How to do influencer marketing for the arts
Influencer marketing is more than just the latest social media fad says Kayleigh Töyrä. Here are her top tips for getting started.
You might be tempted to discount influencer marketing as the latest in a series of social media fads. But you’d be wrong to do so. The world of advertising is changing, and in an era of unprecedented ad fatigue, it is people that hold the power to sway consumers’ hearts and minds. This is a good thing for those in the arts, since influencer marketing is – for the most part – cheaper than working with an ad agency.
So just who are these influencers, and how far does their influence reach? Further, which is the best channel to pursue? Influencers are present on a wide range of platforms – so here’s what to consider when finding the right person to represent your creative interests.
Why work with influencers?
The secret of influencer marketing success is that rather than throwing your message out there for anyone to hear, you instead deliver your message to a smaller, more targeted group of people with a genuine interest in what the messenger has to say. So it’s more likely to stick. If you’ve chosen the right person, they will be someone who already holds sway in the world of art and culture, and as such they will already have a good amount of knowledge on the subject.
So you’re looking for influencers who are considered ‘trustworthy’ voices within your industry, and perhaps to some extent, your local area. A quick search through some niche relevant online publications should start to give you an idea of the names that keep popping up. They may be bloggers, speakers, media personalities – even artists themselves. Check out the regular contributors in the arts sections for things like The Guardian, WIRED UK and ArtsHub.
Finding influencers in the arts
As you start your influencer marketing journey, you will first need to seek out the most relevant influencers to approach. Digital PR software like BuzzStream is ideal for this purpose, allowing you to essentially build your own database based on topic, relevance and power. Remember, you shouldn’t always discount an influencer because they have fewer followers than someone else. Their audience may be smaller, but if it’s more relevant to your project, then it’s still worth pursuing.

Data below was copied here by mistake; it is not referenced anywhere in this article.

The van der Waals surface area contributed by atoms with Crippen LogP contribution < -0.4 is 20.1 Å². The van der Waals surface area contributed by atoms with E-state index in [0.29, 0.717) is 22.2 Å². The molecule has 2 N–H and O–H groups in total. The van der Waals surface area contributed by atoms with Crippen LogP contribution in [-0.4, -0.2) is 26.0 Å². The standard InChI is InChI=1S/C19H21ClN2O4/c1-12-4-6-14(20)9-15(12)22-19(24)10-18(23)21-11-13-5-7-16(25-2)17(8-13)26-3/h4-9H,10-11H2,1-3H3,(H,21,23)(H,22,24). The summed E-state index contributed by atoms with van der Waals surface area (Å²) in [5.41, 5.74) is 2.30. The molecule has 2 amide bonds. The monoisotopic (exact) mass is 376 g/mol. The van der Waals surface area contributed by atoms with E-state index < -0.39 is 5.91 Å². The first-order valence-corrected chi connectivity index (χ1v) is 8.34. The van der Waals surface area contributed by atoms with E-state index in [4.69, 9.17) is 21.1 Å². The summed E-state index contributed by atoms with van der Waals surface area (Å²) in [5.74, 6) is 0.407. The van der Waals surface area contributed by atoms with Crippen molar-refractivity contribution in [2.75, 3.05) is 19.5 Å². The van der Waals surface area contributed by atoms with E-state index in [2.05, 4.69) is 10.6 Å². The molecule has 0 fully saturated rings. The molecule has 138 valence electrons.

Working with an influencer is not like hiring the services of an ad agency. With this kind of ‘relationship marketing’, it’s all about trust and reputation. Cultural influencers have spent time personally cultivating their sizeable followings by creating content that matters to them. So when it comes to taking on promotions, they can be picky – and rightly so. They will collaborate with brands on their own terms, and only if they have a genuine interest in the project.
To give you some ideas, here are 10 Art Influencers and Artists to Follow on Instagram.
Tips for approaching influencers
Once you’ve narrowed down the influencers that you’re interested in approaching, the trick is to do so in the right way. As an influencer, many of these people get bombarded with email requests every day, and several of them will be junk. So you need to get past their personal spam filter. Here are some tips for success when approaching arts influencers:
- Keep your email short and to the point
- Explain clearly what it is you do and you’re trying to achieve
- Tell them why you chose them – add some personalisation
- Offer some content ideas, but don’t get too prescriptive – give them the freedom to decide what will work best for their audience
- Write like a person, not a PR humanoid
- Find an angle that will make them look good, or offer them something of value
If you succeed in working with an influencer, remember to keep in touch with them. They are good people to know, and you might want to work with them again in future. Treat the arrangement like an ongoing relationship, not a one-off transaction.
Download the full guide to read on:
How to do influencer marketing for the arts (PDF)